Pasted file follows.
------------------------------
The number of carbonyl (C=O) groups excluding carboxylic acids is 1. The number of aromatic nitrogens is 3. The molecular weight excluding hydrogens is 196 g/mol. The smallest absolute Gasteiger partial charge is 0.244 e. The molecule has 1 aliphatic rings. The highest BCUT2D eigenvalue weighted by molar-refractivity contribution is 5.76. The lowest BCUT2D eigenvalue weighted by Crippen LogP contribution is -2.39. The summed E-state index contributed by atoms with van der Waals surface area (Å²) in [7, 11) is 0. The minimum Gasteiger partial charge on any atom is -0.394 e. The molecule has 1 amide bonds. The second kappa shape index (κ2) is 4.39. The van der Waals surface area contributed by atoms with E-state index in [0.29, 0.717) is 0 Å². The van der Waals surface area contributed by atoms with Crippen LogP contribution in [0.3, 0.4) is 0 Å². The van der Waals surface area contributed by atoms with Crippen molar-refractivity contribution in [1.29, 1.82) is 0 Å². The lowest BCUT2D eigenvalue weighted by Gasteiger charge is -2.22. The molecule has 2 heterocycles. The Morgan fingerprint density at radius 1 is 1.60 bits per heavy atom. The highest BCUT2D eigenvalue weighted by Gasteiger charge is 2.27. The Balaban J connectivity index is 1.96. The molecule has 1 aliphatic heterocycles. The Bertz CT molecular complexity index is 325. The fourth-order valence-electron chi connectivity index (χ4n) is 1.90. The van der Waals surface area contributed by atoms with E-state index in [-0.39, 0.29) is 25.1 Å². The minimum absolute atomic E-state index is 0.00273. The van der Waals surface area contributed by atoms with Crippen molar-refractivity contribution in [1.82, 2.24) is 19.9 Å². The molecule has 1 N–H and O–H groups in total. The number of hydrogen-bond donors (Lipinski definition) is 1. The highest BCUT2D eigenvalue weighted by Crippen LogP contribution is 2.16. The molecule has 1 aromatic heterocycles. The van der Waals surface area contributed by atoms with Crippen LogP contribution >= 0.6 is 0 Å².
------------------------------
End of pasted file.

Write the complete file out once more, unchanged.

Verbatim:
The number of carbonyl (C=O) groups excluding carboxylic acids is 1. The number of aromatic nitrogens is 3. The molecular weight excluding hydrogens is 196 g/mol. The smallest absolute Gasteiger partial charge is 0.244 e. The molecule has 1 aliphatic rings. The highest BCUT2D eigenvalue weighted by molar-refractivity contribution is 5.76. The lowest BCUT2D eigenvalue weighted by Crippen LogP contribution is -2.39. The summed E-state index contributed by atoms with van der Waals surface area (Å²) in [7, 11) is 0. The minimum Gasteiger partial charge on any atom is -0.394 e. The molecule has 1 amide bonds. The second kappa shape index (κ2) is 4.39. The van der Waals surface area contributed by atoms with E-state index in [0.29, 0.717) is 0 Å². The van der Waals surface area contributed by atoms with Crippen LogP contribution in [0.3, 0.4) is 0 Å². The van der Waals surface area contributed by atoms with Crippen molar-refractivity contribution in [1.29, 1.82) is 0 Å². The lowest BCUT2D eigenvalue weighted by Gasteiger charge is -2.22. The molecule has 2 heterocycles. The Morgan fingerprint density at radius 1 is 1.60 bits per heavy atom. The highest BCUT2D eigenvalue weighted by Gasteiger charge is 2.27. The Balaban J connectivity index is 1.96. The molecule has 1 aliphatic heterocycles. The Bertz CT molecular complexity index is 325. The fourth-order valence-electron chi connectivity index (χ4n) is 1.90. The van der Waals surface area contributed by atoms with E-state index in [-0.39, 0.29) is 25.1 Å². The minimum absolute atomic E-state index is 0.00273. The van der Waals surface area contributed by atoms with Crippen molar-refractivity contribution in [1.82, 2.24) is 19.9 Å². The molecule has 1 N–H and O–H groups in total. The number of hydrogen-bond donors (Lipinski definition) is 1. The highest BCUT2D eigenvalue weighted by Crippen LogP contribution is 2.16. The molecule has 1 aromatic heterocycles. The van der Waals surface area contributed by atoms with Crippen LogP contribution >= 0.6 is 0 Å².